After a much-too-close-for-comfort emergency visit to the local hospital’s bathroom, guaranteed to have at least one toilet of the sit-down sort, all I wanted to do was get back to the ship and swallow some of the antibiotics that my travel doctor had thoughtfully prescribed before I left.

Which is what I did, and all was well. I felt absolutely fine after that, although I’ll admit that writing about lawar I feel a bit squeamish now.

But it really made me think. If someone says “Do you want to see the real Bali? Do you want to eat an authentic dish in someone’s house?” of course I always want to jump at the chance. But there’s a reason that tourist sites are good for tourists. They’re almost certainly going to be interesting, beautiful, and at least moderately clean and hygienic. Often too much so. It’s a balancing act, authenticity vs. comfort and safety. This time I took a chance on authenticity, but I don’t necessarily recommend that. I could have just as easily found myself with my pants down by the side of the road, and that would have been a real Bali low.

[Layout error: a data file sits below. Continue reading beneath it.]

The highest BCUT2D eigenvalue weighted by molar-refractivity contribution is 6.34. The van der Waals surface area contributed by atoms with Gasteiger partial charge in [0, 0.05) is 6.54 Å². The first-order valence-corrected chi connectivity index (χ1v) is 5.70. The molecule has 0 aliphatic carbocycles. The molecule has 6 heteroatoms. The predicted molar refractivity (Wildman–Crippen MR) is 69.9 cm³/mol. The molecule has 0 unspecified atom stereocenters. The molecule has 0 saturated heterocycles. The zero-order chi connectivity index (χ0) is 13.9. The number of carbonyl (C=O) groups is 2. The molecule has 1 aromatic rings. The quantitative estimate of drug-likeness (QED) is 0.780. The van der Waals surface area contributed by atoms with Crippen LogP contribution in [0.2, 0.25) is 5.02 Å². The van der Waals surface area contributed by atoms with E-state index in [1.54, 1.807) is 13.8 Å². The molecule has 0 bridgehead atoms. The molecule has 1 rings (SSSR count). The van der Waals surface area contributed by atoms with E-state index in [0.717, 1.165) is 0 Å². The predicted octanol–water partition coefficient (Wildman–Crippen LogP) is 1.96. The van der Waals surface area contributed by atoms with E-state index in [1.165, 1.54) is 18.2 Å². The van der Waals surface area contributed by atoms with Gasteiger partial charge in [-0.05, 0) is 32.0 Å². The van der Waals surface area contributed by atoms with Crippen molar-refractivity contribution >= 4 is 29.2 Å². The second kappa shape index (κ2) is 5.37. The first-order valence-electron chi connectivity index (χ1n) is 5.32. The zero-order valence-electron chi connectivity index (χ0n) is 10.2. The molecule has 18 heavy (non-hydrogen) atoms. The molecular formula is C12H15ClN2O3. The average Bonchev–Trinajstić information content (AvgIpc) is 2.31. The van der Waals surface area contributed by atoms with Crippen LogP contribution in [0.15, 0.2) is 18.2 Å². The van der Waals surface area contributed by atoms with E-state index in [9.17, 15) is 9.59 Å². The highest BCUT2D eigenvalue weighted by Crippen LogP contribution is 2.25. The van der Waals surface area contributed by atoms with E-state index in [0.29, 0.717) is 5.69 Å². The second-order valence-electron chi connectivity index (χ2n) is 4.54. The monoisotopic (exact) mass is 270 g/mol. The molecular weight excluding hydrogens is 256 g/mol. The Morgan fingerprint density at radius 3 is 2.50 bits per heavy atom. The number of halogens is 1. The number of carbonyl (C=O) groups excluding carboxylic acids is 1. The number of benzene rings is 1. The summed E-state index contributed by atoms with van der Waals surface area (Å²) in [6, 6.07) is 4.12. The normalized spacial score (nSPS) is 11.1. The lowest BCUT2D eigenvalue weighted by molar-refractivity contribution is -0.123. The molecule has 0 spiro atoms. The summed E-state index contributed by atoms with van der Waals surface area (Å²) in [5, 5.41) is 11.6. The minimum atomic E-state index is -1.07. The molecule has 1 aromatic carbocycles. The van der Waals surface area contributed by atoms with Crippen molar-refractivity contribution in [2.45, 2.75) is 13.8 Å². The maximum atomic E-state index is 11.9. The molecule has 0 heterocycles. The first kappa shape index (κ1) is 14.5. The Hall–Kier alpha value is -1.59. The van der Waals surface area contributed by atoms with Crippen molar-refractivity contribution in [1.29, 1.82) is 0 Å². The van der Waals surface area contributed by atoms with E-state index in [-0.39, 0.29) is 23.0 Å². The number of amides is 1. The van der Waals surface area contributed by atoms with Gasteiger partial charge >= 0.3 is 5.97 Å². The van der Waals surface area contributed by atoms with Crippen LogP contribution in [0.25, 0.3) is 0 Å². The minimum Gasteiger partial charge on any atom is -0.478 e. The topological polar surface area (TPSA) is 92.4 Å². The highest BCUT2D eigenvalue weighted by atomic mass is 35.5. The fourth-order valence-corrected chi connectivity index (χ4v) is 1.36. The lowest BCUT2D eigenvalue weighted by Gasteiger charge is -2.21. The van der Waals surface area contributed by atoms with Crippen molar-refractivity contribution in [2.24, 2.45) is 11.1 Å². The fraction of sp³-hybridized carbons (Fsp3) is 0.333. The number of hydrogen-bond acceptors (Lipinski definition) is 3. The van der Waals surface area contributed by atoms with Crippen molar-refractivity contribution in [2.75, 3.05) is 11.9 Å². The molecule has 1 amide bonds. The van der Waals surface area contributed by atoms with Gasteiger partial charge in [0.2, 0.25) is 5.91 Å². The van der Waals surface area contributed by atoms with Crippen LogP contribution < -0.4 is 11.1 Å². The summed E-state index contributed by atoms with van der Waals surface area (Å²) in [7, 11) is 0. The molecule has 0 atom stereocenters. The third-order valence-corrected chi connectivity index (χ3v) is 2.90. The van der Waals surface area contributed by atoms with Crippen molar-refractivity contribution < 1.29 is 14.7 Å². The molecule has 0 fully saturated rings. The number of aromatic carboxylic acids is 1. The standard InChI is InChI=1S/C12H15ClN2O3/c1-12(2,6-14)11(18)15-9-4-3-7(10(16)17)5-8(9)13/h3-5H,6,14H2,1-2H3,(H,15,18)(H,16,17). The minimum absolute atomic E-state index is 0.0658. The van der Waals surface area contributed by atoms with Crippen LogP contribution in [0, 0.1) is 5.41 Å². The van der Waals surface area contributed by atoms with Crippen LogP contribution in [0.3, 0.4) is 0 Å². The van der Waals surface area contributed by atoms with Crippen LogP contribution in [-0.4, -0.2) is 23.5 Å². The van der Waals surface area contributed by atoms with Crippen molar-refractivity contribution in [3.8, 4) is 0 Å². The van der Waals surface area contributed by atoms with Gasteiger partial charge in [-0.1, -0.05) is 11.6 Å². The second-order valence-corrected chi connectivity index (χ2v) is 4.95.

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8 Comments on “Bali Highs And Lows”


  1. No, no, no… Emphatically NO. I once dared to eat a roadside taco on Cozumel and lived to regret it. I didn’t get deathly ill, but because I’d eaten only one (and only because I was starving), the Touristas God just brushed by with a warning not to do that again. Good on ya for bringing antibiotics!!